Not all of CNN looked rediculous during Wednesday’s tea party reporting, but Susan Roesgen waved her liberal bias, perhaps forgetting the lessons of Journalism 101.
Roesgen called Tea Party protests are “not fit for family viewing” and then acted offended at an anti-Obama sign — perhaps forgetting that she gushed with joy over an anti-Bush characature not too long ago…..
Not fit for family was Anderson Cooper making a sexual activity reference and tying that to the tea bag party participants (see comment).
But CNN wasn’t a total loss covering the tea parties and mustered up the courage to actually file some sensible and sane reports on the tax day….. Cafferty, howerver, went over the line on the DHS report. See:
CNN’s Jack Cafferty Sounds Off On DHS “Right Wing” Report; Network Adds Nazi Flag Image
Armed with signs reading “no taxation without deliberation” and “stop bankrupting America,” tens of thousands of people spent national tax day at organized “tea party” demonstrations across the country, protesting what some view as excessive government spending and bailouts.
“If you look at these nine little beautiful grandbabies, I’m here for them. Our government’s out of control with spending and their future’s being robbed,” said Mary Wojnas, whose sign had a photo of her grandchildren next to the phrase, “Stop Generational Theft.”
“Stop out-of-control spending and stop government takeover and intrusion in our lives. They’re here to protect us and beyond that, get out of our way,” said Wojnas, who attended a rally in front of the Georgia state capitol in Atlanta.
In Massachusetts, hundreds cheered as people dressed in 18th-century style wigs and clothes tossed crates of tea into Boston Harbor, harkening back to pre-Revolutionary War protests in that city against British taxation policies.
“I think it’s only a matter of time before these people quit carrying signs and start doing something else,” said Ed McQueen, an Ohio resident who attended the Chicago rally. “What that is, I don’t know. Quit paying taxes? Are they going to start carrying sticks and clubs? I don’t know.”
CNN Interviewer Seems To Try To Play Race Card on Tea Party Day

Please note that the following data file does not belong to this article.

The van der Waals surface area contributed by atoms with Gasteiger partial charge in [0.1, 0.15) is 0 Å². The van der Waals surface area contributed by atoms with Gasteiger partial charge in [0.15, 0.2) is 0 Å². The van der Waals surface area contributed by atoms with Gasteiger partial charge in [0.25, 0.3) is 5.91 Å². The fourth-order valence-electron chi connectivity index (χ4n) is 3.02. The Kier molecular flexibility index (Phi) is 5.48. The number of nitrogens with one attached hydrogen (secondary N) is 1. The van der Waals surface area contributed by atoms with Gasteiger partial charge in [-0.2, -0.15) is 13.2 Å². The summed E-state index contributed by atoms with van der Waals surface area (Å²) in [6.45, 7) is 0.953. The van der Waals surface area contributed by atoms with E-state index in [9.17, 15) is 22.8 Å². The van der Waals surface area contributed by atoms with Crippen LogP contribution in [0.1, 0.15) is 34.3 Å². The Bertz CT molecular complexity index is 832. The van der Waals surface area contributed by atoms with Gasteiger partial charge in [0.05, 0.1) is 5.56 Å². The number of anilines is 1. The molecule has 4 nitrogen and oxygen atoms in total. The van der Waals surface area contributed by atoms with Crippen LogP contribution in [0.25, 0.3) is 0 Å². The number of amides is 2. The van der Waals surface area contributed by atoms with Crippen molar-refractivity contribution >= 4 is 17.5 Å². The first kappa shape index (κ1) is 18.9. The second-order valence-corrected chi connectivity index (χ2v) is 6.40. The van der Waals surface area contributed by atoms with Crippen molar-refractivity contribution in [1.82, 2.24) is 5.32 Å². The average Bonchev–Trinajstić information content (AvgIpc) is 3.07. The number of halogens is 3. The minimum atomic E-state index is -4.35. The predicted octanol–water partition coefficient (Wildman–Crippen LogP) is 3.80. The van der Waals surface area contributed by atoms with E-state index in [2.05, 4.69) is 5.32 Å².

SANCHEZ: But then there’s also this. We were doing a report earlier today. One of our correspondents was on the air reporting. And I noticed something behind her. And I said, oh my goodness, look at that. And I bet you it’s not something Tim’s going to be pleased by.
Look at that, what it says. Go ahead and turn around. Look at the screen right there.
Do we see that guy that says, “I’m not your ATM”?
SANCHEZ: It’s a white hand giving money to a black hand. You know, what do you make of that? Does that bother you a little bit?
PHILLIPS: I think that any time you have literally tens of thousands of people from all walks of life coming out to rallies and events, there’s going to be one sign that’s objectionable or one statement that you would rather not be said.
SANCHEZ: It’s not representative?
[Not] in any way does it discount, you know, the good American protest that’s going out there today.
Here’s what I would challenge every media organization to do: Go to the rally in Atlanta [Georgia] today or any of the rallies that have happened across the country and grab the first 12 people you see. And say, why are you here and tell me what about your background. You’re going to find the most broadly represented mainstream Americans who are concerned about the future with all this spending, all this debt, all these new taxes.
I would challenge organizations to do that. Whenever you’ve got tens of thousands, really, over 100,000, coming to somewhere between 800 and 1,000 events across the country….
SANCHEZ: But you’re saying it’s by far the exception and by no means the norm.
PHILLIPS: Right. And the best way, though, to prove that is go to the events and by the way, you’ve been showing people at the rallies who are normal average folks and I’m not dinging you.
But that’s the best way to do it. The events I’ve been to across the country leading up to today and then today, these are the most mainstream, broadly defined Americans who are genuinely concerned.